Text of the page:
One of the toughest and most important choices for a leader is to look within and do the deep work to heal the echoes of trauma. By looking and healing our past, they lighten the load of their burdens so they can lead themselves—and others—better.
On the contrary, right now, we are watching in real-time the dangers of leaders who are not in touch with their humanity and lead with pain, bullying, and fear. We are breathing in so much toxicity right now and it is taking a toll on all of us.
And even still, I’m struck by how those leaders who have done the work to heal the echoes of their trauma are navigating 2020. I am noticing fatigue, for sure. But I am seeing something else...
The resilience and tenderness I am seeing in these leaders is inspiring me: they are navigating these echoes imperfectly but with an ownership and confidence grounded in their inherent worthiness and value—less encumbered by seeking value and safety externally.
However, the echoes of trauma from domestic and intimate partner violence are particularly insidious—creeping into day-to-day decisions in ways that are often hard to detect but show up in ways that impact confidence and clarity.
My guest today, Former Congresswoman Katie Hill, is a powerhouse in work and life and she is also a survivor of domestic violence. She wasn't yet 30 when she embarked on her run for Congress. By 31, she had become not only a Member of Congress - and one of the youngest women to ever serve in the House of Representatives - but also a member of Congressional Leadership.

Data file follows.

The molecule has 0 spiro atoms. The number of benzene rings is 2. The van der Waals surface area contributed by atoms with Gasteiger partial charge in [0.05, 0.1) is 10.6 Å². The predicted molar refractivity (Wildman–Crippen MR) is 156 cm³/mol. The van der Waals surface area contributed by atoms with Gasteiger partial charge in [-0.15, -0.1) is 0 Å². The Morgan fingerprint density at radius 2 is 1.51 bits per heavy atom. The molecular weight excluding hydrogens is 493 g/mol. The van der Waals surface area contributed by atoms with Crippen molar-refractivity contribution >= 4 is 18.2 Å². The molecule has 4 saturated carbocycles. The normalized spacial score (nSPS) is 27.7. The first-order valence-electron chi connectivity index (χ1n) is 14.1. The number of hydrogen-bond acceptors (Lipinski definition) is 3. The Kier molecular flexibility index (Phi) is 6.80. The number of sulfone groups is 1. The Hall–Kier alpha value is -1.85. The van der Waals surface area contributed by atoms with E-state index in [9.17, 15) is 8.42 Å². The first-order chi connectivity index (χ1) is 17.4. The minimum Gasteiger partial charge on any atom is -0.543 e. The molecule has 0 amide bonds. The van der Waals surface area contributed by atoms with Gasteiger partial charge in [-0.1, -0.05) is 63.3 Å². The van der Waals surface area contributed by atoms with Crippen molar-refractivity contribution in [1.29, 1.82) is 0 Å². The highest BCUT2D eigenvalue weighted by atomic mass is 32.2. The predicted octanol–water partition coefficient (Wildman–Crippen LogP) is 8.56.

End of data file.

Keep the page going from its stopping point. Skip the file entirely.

Former Congresswoman Hill resigned from her position less than a year after entering Congress, following political sabotage by her abusive ex-husband in a scandal that began a national conversation around questions of bisexuality, domestic abuse, cyber exploitation, workplace power dynamics, and what happens when regular people who live regular lives run for office.
Former Congresswoman Hill is also the author of She Will Rise: Becoming a Warrior in the Battle for True Equality and the founder of Her Time, a political action committee supporting women in politics who are shaping their communities, and the country, for the better.
Please note: This episode will be discussing domestic violence and suicidal ideation. Take care as you listen and pause if you need to. If you or someone you know is struggling with domestic violence and/or thoughts of suicide, please contact the National Domestic Violence Hotline at www.thehotline.org or call 800.799.7233 or contact the National Suicide Prevention Lifeline at 800.273.8255.